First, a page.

Tyres aged 10 years or older will be banned from the road to help improve road safety. For lorries, buses and coaches on roads in England, Scotland and Wales it will be illegal to fit tyres aged over 10 years to the front wheels – and all wheels of a minibus. Secondary legislation will be laid in the autumn and this ban will also apply to re-treaded tyres. The date of re-treading will also have to be marked on the tyre. I guess it makes sense as tyres do degrade over time due to UV light exposure and heat cycles. Do we need the same rules applied to cars and LCV?…

18 Min.
wheel bearings

As wheel bearings tend to be hidden by other components, most mechanically-minded owners and drivers take them for granted, until an MOT tester advises of excessive play, or notices a tell-tale rumbling. While permitting the road wheel to rotate smoothly is an obvious function, a seized bearing can either cause the wheel to lock-up or, possibly, detach. In many cases, wheel bearings’ vital safety roles are enhanced, by becoming integrated with the anti-lockbraking and stability control systems. Like virtually every other motorcar component, therefore, wheel bearing development has not stood still. In many cases, this has complicated the renewal procedure to the extent that you need special knowledge and tools before attempting a repair. To find out exactly how modern vehicles differ, we have partnered with the aftermarket division of Schaeffler. This…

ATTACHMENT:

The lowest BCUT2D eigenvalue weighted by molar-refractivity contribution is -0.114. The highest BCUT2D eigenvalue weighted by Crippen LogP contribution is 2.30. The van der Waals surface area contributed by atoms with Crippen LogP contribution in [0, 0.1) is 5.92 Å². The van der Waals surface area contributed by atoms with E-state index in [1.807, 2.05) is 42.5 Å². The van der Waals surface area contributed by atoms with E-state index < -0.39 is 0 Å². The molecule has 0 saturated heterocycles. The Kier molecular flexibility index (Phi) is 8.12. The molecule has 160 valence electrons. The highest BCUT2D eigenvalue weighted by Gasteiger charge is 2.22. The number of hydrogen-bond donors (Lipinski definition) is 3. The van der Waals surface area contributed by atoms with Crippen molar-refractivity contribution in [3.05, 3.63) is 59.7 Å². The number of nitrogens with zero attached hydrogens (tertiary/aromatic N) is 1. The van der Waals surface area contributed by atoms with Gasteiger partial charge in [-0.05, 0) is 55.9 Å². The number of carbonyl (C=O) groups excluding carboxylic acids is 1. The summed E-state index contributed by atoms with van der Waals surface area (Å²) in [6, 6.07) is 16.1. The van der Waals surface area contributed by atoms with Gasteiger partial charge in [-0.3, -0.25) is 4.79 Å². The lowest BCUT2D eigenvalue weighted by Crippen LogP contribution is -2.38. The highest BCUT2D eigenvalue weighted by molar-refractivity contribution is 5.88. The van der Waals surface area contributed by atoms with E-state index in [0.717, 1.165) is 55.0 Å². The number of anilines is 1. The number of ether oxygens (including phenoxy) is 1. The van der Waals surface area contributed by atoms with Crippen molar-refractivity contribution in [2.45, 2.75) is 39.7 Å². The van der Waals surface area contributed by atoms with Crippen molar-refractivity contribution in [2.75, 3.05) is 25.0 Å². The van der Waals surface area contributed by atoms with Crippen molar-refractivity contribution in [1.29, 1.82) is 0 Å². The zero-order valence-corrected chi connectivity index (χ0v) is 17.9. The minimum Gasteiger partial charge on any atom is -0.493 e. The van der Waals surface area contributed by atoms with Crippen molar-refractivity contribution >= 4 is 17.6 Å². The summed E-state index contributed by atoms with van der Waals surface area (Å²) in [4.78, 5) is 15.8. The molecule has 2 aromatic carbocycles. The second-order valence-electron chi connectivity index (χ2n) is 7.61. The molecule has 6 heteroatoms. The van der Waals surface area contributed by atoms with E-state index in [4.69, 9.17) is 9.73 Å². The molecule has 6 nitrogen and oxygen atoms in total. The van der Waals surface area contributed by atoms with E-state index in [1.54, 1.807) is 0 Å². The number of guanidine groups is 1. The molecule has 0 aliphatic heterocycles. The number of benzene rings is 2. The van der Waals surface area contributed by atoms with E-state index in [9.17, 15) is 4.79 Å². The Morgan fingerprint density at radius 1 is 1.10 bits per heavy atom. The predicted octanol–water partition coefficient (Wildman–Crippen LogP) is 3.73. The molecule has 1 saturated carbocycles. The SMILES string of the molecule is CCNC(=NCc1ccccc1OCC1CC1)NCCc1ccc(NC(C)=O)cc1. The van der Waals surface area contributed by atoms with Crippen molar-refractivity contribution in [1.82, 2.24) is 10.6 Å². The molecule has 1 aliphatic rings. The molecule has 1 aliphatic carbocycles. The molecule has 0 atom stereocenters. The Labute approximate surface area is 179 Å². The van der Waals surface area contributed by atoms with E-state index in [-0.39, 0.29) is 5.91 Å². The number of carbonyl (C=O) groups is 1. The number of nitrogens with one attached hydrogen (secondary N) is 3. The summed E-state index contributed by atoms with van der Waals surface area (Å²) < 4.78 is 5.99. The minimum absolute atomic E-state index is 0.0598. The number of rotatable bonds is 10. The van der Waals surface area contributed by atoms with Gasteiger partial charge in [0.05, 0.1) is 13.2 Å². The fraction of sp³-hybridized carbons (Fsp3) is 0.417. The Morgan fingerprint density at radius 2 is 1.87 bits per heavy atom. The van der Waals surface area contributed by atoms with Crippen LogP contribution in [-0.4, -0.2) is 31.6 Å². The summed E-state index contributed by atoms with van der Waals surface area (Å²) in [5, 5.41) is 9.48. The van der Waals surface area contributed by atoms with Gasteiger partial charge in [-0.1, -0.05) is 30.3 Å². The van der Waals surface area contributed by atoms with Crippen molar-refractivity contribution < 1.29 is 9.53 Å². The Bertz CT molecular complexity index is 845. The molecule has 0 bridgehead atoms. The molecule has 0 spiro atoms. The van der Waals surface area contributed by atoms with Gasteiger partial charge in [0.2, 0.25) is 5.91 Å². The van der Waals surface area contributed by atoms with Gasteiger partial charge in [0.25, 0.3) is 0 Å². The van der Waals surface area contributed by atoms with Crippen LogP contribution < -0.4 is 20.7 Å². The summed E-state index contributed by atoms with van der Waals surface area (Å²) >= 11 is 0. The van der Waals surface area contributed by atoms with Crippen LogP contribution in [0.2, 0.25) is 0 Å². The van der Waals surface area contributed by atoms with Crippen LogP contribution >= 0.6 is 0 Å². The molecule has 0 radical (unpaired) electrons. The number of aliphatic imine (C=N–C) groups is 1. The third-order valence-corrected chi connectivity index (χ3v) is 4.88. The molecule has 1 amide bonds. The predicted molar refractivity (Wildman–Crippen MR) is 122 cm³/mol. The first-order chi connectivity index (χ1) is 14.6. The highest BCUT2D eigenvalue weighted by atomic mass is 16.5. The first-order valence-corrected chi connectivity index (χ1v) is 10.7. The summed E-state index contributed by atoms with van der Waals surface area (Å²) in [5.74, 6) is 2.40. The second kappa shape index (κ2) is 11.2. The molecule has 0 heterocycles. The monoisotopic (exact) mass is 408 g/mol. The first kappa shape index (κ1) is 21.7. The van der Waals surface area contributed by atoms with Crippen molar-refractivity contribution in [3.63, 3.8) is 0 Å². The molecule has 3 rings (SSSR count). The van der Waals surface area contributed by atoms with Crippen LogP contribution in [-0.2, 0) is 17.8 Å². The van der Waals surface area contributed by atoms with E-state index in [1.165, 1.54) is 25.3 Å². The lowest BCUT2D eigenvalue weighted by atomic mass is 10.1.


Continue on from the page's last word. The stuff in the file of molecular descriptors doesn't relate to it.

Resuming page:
1 Min.
top 10 bearing replacement tips

► Research your vehicle’s bearing specifications and any installation instructions, before starting work ► Buy, or rent, any special tools and be familiar with their operation. ► Take bearings from their packaging only when you are about to install them. ► Read any supplied instructions with your bearing kit and tools. ► A magnetic encoder within a bearing can be damaged by being dropped, exposed to a magnet, or laid-down on its encoder side. FAG recommends its encoder card (as pictured on page 12.) ► Renew any bearing that you drop accidentally. ► Use all accessories, supplied in the wheel bearing kit. ► Replace the steering knuckle, if you notice deep scores, possible deformation, or any abnormality that risks the bearing being able to move in its seat. ► Never apply sudden forces during installation, such as subjecting…

1 Min.
non-oe alternatives

Cheap and low-quality bearings are rife. Therefore, prioritise bearings that are at least to the same standard as those used by the car manufacturer, as denoted by the term, ‘OE Quality’. You do not need to visit a main dealer parts counter for this but to use a well-recognised and respected brand, sourced from a quality supplier. You can also research quality bearing alternatives that have been redesigned to facilitate DIY replacement. This might mean that you do not need to obtain special tools to replace certain Generation 2 bearings. MEYLE’s MEYLE-kit, for example, offers an alternative to certain Generation 1 and 2 bearings, where a hub/flange is supplied pre-assembled with the bearing, so you do not have to separate the old parts and press the original flange into the new…